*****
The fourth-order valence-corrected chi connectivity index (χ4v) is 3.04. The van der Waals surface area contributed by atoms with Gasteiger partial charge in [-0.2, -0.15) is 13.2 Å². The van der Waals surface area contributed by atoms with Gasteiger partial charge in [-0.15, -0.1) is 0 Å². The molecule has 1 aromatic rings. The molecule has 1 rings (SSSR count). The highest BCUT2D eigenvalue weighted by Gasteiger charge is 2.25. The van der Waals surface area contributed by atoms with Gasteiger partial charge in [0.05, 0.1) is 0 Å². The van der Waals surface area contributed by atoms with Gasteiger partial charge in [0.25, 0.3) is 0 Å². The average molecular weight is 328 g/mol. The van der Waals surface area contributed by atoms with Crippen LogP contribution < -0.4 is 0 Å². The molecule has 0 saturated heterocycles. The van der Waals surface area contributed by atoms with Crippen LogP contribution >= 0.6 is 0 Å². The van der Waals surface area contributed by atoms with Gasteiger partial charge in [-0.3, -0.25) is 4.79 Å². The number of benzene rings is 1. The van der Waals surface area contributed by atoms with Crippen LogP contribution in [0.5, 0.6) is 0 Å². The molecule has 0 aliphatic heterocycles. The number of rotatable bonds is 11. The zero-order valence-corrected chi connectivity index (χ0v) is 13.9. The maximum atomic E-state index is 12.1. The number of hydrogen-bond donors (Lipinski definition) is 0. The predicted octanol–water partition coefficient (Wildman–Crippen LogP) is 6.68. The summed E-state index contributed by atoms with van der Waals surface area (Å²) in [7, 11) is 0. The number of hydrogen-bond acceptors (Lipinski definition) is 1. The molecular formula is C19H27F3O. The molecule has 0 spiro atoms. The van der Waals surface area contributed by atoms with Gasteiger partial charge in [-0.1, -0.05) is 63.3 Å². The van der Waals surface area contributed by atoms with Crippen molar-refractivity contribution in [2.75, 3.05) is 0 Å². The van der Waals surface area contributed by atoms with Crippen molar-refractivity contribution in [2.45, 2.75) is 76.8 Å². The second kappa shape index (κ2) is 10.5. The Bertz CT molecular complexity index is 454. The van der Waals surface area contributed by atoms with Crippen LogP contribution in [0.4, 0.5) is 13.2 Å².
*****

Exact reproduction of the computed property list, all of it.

The fourth-order valence-corrected chi connectivity index (χ4v) is 3.04. The van der Waals surface area contributed by atoms with Gasteiger partial charge in [-0.2, -0.15) is 13.2 Å². The van der Waals surface area contributed by atoms with Gasteiger partial charge in [-0.15, -0.1) is 0 Å². The molecule has 1 aromatic rings. The molecule has 1 rings (SSSR count). The highest BCUT2D eigenvalue weighted by Gasteiger charge is 2.25. The van der Waals surface area contributed by atoms with Gasteiger partial charge in [0.05, 0.1) is 0 Å². The van der Waals surface area contributed by atoms with Gasteiger partial charge in [0.25, 0.3) is 0 Å². The average molecular weight is 328 g/mol. The van der Waals surface area contributed by atoms with Crippen LogP contribution < -0.4 is 0 Å². The molecule has 0 saturated heterocycles. The van der Waals surface area contributed by atoms with Crippen LogP contribution >= 0.6 is 0 Å². The van der Waals surface area contributed by atoms with Gasteiger partial charge in [-0.3, -0.25) is 4.79 Å². The number of benzene rings is 1. The van der Waals surface area contributed by atoms with Crippen LogP contribution in [0.5, 0.6) is 0 Å². The molecule has 0 aliphatic heterocycles. The number of rotatable bonds is 11. The zero-order valence-corrected chi connectivity index (χ0v) is 13.9. The maximum atomic E-state index is 12.1. The number of hydrogen-bond donors (Lipinski definition) is 0. The predicted octanol–water partition coefficient (Wildman–Crippen LogP) is 6.68. The summed E-state index contributed by atoms with van der Waals surface area (Å²) in [7, 11) is 0. The number of hydrogen-bond acceptors (Lipinski definition) is 1. The molecular formula is C19H27F3O. The molecule has 0 spiro atoms. The van der Waals surface area contributed by atoms with Gasteiger partial charge in [-0.1, -0.05) is 63.3 Å². The van der Waals surface area contributed by atoms with Crippen molar-refractivity contribution in [2.75, 3.05) is 0 Å². The van der Waals surface area contributed by atoms with Crippen molar-refractivity contribution in [2.45, 2.75) is 76.8 Å². The second kappa shape index (κ2) is 10.5. The Bertz CT molecular complexity index is 454. The van der Waals surface area contributed by atoms with Crippen LogP contribution in [0.4, 0.5) is 13.2 Å².